This is a great connector trail if you want to do a shorter loop, but if you’re looking for a medium-sized loop then make your way to the Middle Fork Trail.
This will take you back to the Rio Grande trail and you can take that south to the water, or back up to the original trailhead.
Rio Grande Trail & Panther Cave Overlook
The Rio Grande Trail is fairly flat, but this is the main trail to take to the river. It does intersect with the Canyon Rim Trail which can be a little confusing, but just continue hiking to the canyon. There will be multiple rest areas along the way, and two relatively close to another as you approach.
The ranger at the visitor’s center noted a new pathway from each of the covered sections, and it was a great place to walk around and take in the views of the water and points of interest 6 & 7.
POI seven is the view of the Rio Grande, and its amazing to look at and imagine the different cultures that utilized this water, but six is another artistic sight.
Across from the Seminole Canyon is the Panther Cave. A section only accessible by boat, this is a historic cave painting of a panther with a curved tail. You have to stare a bit past the trees, but you’ll see it towards the top of the cave.
Spend some time and walk around up here and admire the ecosystem below. The green plants, the water, the animal tracks in the mud. A glorious site to sit and admire.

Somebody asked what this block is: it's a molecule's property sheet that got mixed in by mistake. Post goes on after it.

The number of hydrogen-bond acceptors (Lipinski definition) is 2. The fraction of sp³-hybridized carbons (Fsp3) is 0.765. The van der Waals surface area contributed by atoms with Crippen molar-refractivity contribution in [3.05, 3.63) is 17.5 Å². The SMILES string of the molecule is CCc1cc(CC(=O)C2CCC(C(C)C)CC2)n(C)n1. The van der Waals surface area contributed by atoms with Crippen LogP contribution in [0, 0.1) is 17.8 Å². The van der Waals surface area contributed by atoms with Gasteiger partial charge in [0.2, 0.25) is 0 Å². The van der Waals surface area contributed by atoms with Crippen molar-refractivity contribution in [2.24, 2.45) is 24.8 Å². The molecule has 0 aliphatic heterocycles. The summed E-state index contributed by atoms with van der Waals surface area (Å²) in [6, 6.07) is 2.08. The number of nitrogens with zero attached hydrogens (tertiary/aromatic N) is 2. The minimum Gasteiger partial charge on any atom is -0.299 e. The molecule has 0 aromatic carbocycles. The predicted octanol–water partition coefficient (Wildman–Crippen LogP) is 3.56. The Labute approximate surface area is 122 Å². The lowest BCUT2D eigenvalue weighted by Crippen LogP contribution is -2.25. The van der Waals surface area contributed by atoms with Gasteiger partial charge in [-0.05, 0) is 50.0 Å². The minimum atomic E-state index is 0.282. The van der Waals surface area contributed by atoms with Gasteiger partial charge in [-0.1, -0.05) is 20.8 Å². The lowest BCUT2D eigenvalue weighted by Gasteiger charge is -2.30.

Fate Bell Pictograph Site
Fate Bell isn’t a trail, but this pictograph site is a huge part of why visitors come to this park.
The cave drawings are only visible by reserving a guided tour and times vary.
Sept 15-May 15 tours are Wednesday-Sunday at 10 AM and 3 PM.
May 16-September 14 tours are Wednesday-Sunday at 10 AM only. It’s definitely hot in this part of Texas during the summer.
There is a fee for the tour, but the guide will give plenty of information about the area of the park, the cave art, and the inhabitants of the area.
You will be taken to two different sites that feature what’s still visible, but there are parts of the art that have stayed intact.
For a long time, these shelters were unprotected, so over the years amateur historians and artists would visit to see the works up close, but this also allowed vandals to visit as well.
Overall Impressions of Seminole Canyon State Park
The rustic terrain, the history of the lands, and the number of trails make this park visit-worthy. There’s plenty to see at the park, but also the Amistad National Recreation areas nearby. This entire region is rich in its landscape and culture.
The park is a true gem to enjoy some outdoor space and soak up the vastness of the geological wonders that are throughout.